A mediocre product with a great go-to-market foundation will always do better than a great product without one.
More people read Quora than read this blog, I recently discovered. So in an attempt to even the score, sometimes I tailor the off-the-cuff answers I post over there for consumption here.
A great go-to-market means that more of the right buyers, in the perfect target market, with the buying power aligned with the marketers’ analysis, will see and identify with the marketers’ strategically placed sales and marketing messages.
A great go-to-market means the buyers who consume the messages (which were planted strategically by the marketer to appear in the target buyers’ regular information channels) are the same ones who suffer the ‘pain’ or challenge that the marketing message promised the product would solve.
In fact, great go-to-market messaging can cause a whole lot of buyers to overlook—or simply not be aware of—the shortcomings of a terrible product.
As long as the messaging does not set incorrect expectations, then even a terrible product can deliver good a customer experience. But that doesn’t mean it’s a good product.
Look at fast food.
I mean, really look at it. Of course it’s a terrible product—it’s the worst product in the entire food category!
But its marketing downplays the terribleness of it, and makes us believe in only its positive attributes.
It’s convenient. It’s served by friendly people. It’s cheap—so cheap that it’s actually impossible for it be actual food, but that’s conveniently overlooked. Its brand guidelines for photography make it appear astonishingly mouthwatering. It’s open early or late, it comes with toys or sweepstakes, it’s super sized…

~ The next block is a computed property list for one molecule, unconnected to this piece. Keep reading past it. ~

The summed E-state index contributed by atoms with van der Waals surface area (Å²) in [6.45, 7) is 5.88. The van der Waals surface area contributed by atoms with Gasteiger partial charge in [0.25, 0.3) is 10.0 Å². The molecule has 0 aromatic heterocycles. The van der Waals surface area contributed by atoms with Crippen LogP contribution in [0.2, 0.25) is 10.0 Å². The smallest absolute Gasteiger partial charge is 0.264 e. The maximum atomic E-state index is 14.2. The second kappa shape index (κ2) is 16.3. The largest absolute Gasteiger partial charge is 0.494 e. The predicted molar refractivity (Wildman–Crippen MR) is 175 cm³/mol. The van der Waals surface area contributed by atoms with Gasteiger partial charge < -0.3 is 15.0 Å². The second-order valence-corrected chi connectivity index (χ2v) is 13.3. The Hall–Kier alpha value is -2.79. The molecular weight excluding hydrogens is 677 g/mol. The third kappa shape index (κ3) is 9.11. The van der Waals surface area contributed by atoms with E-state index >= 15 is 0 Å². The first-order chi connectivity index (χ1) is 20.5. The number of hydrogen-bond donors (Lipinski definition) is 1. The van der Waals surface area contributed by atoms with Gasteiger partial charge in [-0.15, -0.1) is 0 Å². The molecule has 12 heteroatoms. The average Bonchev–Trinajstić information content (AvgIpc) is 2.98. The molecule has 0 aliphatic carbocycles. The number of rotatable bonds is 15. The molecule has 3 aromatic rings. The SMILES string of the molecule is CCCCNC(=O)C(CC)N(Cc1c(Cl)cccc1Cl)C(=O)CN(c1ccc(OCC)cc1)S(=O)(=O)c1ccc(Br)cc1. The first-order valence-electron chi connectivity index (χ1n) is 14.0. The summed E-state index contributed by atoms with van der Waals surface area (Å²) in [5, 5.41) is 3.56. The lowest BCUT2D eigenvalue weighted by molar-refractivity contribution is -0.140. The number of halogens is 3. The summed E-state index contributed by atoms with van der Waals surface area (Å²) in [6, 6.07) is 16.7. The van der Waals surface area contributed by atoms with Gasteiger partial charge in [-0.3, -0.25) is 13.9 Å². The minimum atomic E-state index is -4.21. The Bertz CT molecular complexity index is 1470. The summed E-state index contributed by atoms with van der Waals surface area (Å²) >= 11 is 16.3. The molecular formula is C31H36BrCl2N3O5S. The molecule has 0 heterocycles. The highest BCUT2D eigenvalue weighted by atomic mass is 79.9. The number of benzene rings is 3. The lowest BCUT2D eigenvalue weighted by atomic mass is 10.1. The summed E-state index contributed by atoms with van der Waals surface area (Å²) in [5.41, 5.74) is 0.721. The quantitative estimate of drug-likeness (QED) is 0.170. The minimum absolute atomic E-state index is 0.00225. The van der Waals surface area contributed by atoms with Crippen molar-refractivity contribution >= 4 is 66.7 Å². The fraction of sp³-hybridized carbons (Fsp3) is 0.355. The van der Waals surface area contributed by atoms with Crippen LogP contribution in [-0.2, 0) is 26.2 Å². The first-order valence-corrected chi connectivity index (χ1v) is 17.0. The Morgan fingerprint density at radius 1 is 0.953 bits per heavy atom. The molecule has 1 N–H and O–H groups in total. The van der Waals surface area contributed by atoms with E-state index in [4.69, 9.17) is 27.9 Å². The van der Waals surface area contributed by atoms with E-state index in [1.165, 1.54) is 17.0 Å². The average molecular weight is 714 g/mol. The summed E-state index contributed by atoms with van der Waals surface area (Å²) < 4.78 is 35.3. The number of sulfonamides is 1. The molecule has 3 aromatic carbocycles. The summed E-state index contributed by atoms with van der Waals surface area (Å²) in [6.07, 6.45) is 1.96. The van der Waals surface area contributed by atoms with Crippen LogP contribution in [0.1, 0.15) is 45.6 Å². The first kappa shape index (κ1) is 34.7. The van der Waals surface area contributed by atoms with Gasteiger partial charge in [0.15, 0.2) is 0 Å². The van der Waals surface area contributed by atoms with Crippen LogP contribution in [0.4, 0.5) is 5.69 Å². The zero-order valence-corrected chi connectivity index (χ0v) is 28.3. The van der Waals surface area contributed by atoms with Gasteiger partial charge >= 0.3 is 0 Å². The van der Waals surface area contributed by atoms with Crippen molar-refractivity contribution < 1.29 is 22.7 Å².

…and those things are all true. They all set the correct expectations for the right buyers.
Fast food is certainly not excellent. But its marketing? Now that is spectacular.
Then there’s retention.
Let’s say a great go-to-market leads to enormous initial sales and then refunds or returns down the road.
This will be bad for the overall customer experience (and ultimately, retention). But it could still beat the revenue from poor marketing of an excellent product, since that wouldn’t result in enormous sales to begin with.
By definition, terrible marketing would not allow an excellent product to reach appropriate buyers (if it did, it would be good-ish at least), or communicate clearly what the product is or does, or paint a picture in the buyer’s mind about how their life or work would change if they purchased the product. Only good marketing does that.
But even more importantly, an excellent product would not be possible to develop with terrible marketing. Because marketing is not merely the (good or bad) promotion of a product after it’s been developed.
Marketing is the entire strategy behind developing the product itself, determining its pricing, determining whom the product should be made for, and therefore what design decisions should be made about it; and so on.
Product or marketing?
If you’re after higher revenue for a terrible product, the only way you’ll get it is with a great go-to-market. That will come at a price, though—the cost of a poor customer experience and high churn rates.
But why choose between a good product and good marketing?
Why not exercise sound marketing strategies to develop an excellent product, and then pull those strategies all the way through a great go-to-market?
Excellent marketing might cost a little more. But a good product will simply not sell itself.